6 Harper Road
#01-07A Leong Huat Building
Singapore 369674

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09:30am - 05:30pm

08:30am - 05:00pm


08:30am - 05:00pm

08:30am - 05:00pm

08:30am - 05:00pm

09:30am - 05:30pm

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From the Burpple community

I was pretty impressed by the grilled cheese and ham sandwich. The sandwich was made using sourdough bread, which had a soft yet chewy texture and a decent crumbly crust. Portion of ham was decent, and was not too salty. Grilled cheese was savoury and melty, and the layer of mayonnaise beneath it gave a creamy touch. Would recommend this if you’re feeling more than peckish, or if you want to try something more than just kueh!


Think shakshouka but in classic singaporean style — crabmeat & laksa sauce! Loved the concept of being able to dip bread into a spin-off of chilli crab sauce. The laksa sauce here fell more towards the sweeter side, with a slightly thicker consistency to get both sauce and crab meat onto the sourdough for every bite. Personally thought that it could be slightly spicier, but other than that it’s a pretty unique and well-executed dish! Sourdough was well made and complemented the dip great, and the poached egg added a brilliant touch to the combination of bread and sauce.


The Pairing Set $6
1 hot beverage + 1 kueh
Kueh Salat & Kueh Dadar pictured

Was very excited to try the kuehs here, and to warn you — they’re pretty tiny for the price. But considering how the kueh seems to be made fresh in small batches with quality ingredients, and you’re having it in a quaint cosy cafe with excellent service, one may not mind paying the price. However, the kueh salat was unfortunately not up to expectations. Custard layer was a tad bit bland especially as the panda did not really come through. I would’ve also hoped for the glutinous rice layer to have more of the savoury coconut flavour.

That being said, the staff recommended the kueh dadar, which was brilliant! Sure, the green might not be as vibrant as we know it, but the texture of the pancake skin was extremely palatable. It was soft and just slightly chewy, light on the texture with thickness just right. Grated coconut and gula melaka was not too dry nor overtly sweet, which made the kueh very enjoyable.

Would definitely come back to try more of the food and drinks they have in store here!


This was a cup of decently smooth latte with mild acidity.
Got this hot latte as part of the pairing set ($6), which gets you 1 hot beverage and 1 kueh.


Checked out the new Cafe Confetti at Harper Road; the establishment being hidden within Leong Huat Building which is actually pretty accessible from Tai Seng MRT Station; the space is actually tucked around a corner from the main entrance and faces Tai Seng Centre. Previously known as Confect.T, the Cafe Confetti is their transition from being an online business to having a physical cafe space — the menu comprises of Nyonya Kueh which they were known for when they were still operating as Confect.T. With the opening of their cafe space, they also do serve more substantial fare — think mains and brunch items (available between 10am to 3pm) such as a Shrimp & Mussel Scampi with Sourdough, Mac & Cheese with Wild-Caught Crab Meat, as well as smaller plates such as the Wanpaku Sandwich, and sharing plates such as Spicy Peppercorn Popcorn Chicken.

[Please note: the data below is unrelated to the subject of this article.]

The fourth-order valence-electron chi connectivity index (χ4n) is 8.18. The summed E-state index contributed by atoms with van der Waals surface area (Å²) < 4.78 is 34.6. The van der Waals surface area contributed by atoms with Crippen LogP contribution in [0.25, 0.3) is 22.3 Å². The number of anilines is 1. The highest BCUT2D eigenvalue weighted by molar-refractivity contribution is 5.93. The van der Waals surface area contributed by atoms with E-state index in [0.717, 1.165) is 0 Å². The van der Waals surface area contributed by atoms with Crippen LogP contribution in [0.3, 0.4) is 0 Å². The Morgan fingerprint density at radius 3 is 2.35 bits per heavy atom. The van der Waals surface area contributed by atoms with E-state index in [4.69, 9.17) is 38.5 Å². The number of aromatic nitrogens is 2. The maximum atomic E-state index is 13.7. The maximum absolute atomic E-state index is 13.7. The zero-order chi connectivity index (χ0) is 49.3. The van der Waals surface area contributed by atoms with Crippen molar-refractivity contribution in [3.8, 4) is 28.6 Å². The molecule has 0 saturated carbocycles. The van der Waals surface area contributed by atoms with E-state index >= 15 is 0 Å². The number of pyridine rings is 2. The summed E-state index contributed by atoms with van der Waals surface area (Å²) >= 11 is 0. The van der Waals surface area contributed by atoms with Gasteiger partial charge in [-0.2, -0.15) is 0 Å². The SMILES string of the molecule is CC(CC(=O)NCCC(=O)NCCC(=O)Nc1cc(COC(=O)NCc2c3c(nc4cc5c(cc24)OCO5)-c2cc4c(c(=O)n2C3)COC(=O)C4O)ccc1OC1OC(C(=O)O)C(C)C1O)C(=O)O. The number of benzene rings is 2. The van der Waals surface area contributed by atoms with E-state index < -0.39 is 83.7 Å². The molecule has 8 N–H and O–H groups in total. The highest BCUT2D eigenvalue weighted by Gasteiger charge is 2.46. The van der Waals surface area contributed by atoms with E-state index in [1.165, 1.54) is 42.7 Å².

We were in a little too early to try out their mains as stipulated in the menu, so we went for the Sous Vide Egg & Housemade Kaya with Pullman Toast which is listed as a “For Sharing (or not)” item on the menu. This is their take on the traditional kaya toast — a little pricey for one considering the price tag of $12 (there again, it was intended to be shared); comes with sous-vide eggs, housemade Kaya and a square toast which is slightly thicker than that of the commercial sliced bread loaf available in supermarkets. Wasn’t a fan of how the items came generally lukewarm — that made it a little short on the heartiness of the dish as a breakfast item (yes, I did find myself here at 9am). That being said, the sous-vide egg did come with a nearly fully-cooked yolk — would have preferred it to be runnier, but I did enjoy how they have done it for their patrons so there isn’t a need to fumble with hot eggs still in their egg shells; they also have added a good portion of soy sauce and cracked pepper (a luxury for a dish like that to me) for flavour. The toast also seemingly lacked crispness; be it within or on the crust, though it does make up for that for how it carried a good tension when one pulls it apart — does hint of a slight fragrance of freshly-baked bread on its own. The highlight for me was the house-made Kaya; the sort of lumpy Nyonya-style green Kaya that we are used to seeing instead of the smooth, almost puréed version that is trendy with cafes of the late. I liked how their Kaya does come with a slight hint of Pandan, but does come with an evident egginess; a flavour profile similar to that of the Kaya from Killiney Kopitiam but of a more liquid and lumpy consistency and without being overly sweetened.

Perhaps they are still new to cafe operations, but I do feel that there is some room to improve on the food that they serve — especially so on the Sous Vide Egg & Housemade Kaya with Pullman Toast. That being said, Cafe Confetti is a spot I reckon that might get popular around the office folks as well as the neighbourhood Tai-Tais in the area to settle their Kueh cravings; especially so when they do also carry high tea set that includes their housemade Kueh, scones, sandwiches and drinks that is good for two at $38.

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